Lyme Activists Target IDSA’s IDWeek Conference
On October 10th and 11th, 2014 chronically ill Lyme disease patients and supporters from around the United States will gather for a protest at the IDWeek medical conference in Philadelphia.
They will call on the Infectious Diseases Society of America (IDSA) to update its guidelines for Lyme disease to reflect the current state of science and improved standards for patient care.
Protest co-organizer Josh Cutler has been fighting late stage neurological Lyme disease for nine years. This condition affects the brain, the central nervous system, and the autonomic nervous system that regulates blood pressure and other vital functions.
“We are uniting to demand that IDSA stop its misrepresentation of science and update its guidelines for Lyme,” says 34-year-old Cutler, who went from good health and a high paying IT job to near total disability after he was infected with Lyme. “IDSA needs to put our health first, ahead of patents and profits.”
A key concern of protesters is the refusal of IDSA and CDC to acknowledge the epidemic of chronic Lyme disease and the serious threat it poses to public health.
Kenneth Liegner, M.D., who speciallizes in internal medicine, critical care, Lyme disease and related illnesses, suggests that IDSA has neglected to consider a large amount of evidence that chronic Lyme exists and is common. Liegner practices in Pawling, NY near the epicenter of the Lyme epidemic. In a September 2010 letter to the Institute of Medicine, Liegner said:
“Honest review of the worldwide peer-reviewed scientific literature reveals an abundance of evidence for the existence of chronic Lyme disease . . . . The standard of care set by the IDSA 2006 Lyme disease guidelines is one of medical neglect of persons suffering from chronic Lyme disease.”
Another concern among activists and many physicians is the extent conflicts of interests have influenced the IDSA guidelines and Government policies to the detriment of patients.
A review of a Lyme Disease Association report: Conflicts of Interest in Lyme Disease: Laboratory Testing, Vaccination and Treatment Guidelines shows dozens of potentially serious conflicts of interests among the members of the CDC and FDA committees that set Federal policy on Lyme disease. The same report documents widespread conflicts of interests among members of the committee that produced IDSA’s guidelines for Lyme disease.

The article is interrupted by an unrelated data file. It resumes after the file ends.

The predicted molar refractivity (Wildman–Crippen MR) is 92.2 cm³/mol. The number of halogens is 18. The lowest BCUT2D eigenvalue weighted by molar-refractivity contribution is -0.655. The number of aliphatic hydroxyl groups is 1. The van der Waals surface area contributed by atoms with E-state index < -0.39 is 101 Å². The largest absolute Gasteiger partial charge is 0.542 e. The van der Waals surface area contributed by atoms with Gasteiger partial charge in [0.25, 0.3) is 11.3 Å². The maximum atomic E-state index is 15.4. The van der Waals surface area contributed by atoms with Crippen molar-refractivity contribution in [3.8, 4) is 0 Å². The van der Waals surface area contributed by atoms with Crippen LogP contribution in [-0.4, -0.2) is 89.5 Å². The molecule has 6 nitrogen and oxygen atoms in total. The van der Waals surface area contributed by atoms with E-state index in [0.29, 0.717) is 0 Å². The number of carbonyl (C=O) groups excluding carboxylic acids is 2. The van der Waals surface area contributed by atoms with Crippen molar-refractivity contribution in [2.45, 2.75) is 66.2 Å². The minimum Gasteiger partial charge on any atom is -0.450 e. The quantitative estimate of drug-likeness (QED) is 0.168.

According to a report by the U.S. House of Representatives Committee on Government Reform: “The CDC’s policy of issuing annual waivers creates an environment where people do not take the conflict of interest issue as seriously as they should. This policy, in concert with sloppy monitoring of the completeness of members’ financial disclosure statements, allows for a clubby environment where ethical concerns are downplayed.”
A vital issue that affects all Lyme patients is insufficient Federal funding for research, awareness and prevention. FY2013 NIH funding for Lyme, at $20 million, is barely one percent of the $1.8 billion of NIH funding for emerging infectious diseases (Lyme is included in this category), despite the number of new cases of Lyme annually being many times greater than any other disease in that category.
Some researchers have also expressed concern about the quality of federally funded research.
Willy Burgdorfer, discoverer of the bacteria that causes Lyme, had the following comment when interviewed by the director of the award winning documentary Under Our Skin: “The controversy in Lyme disease research is a shameful affair. And I say that, because the whole thing is politically tainted. Money goes to people who have, for the past 30 years, produced the same thing—nothing. Serology [testing bodily fluids for exposure to diseases] has to be started from scratch with people who don’t know beforehand the results of their research.”
The IDWeek protest is organized by the Mayday Project Lyme patient advocacy group. Co-founders Josh Cutler and Allison Caruana call on Lyme patients and others touched by Lyme to stand together in Philadelphia and make a difference: “We demand an end to the conflicts of interest by researchers who create guidelines that discourage doctors from providing the best standard of care. Together, we will send a strong message that the handling of the Lyme epidemic by IDSA, CDC and FDA is appalling and shameful and that patients are joining forces to fight back and demand reform.”
About the Mayday Project
The Mayday Project is an advocacy group for Lyme disease patients, formed by volunteers who have been touched by Lyme in many ways. They aim to raise awareness about Lyme disease and related tick-borne illnesses. Mayday supporters advocate for more accurate tests, better guidelines, improved access to treatment, increased education for physicians, and more funding for research.
For more information visit www.themaydayproject.org.
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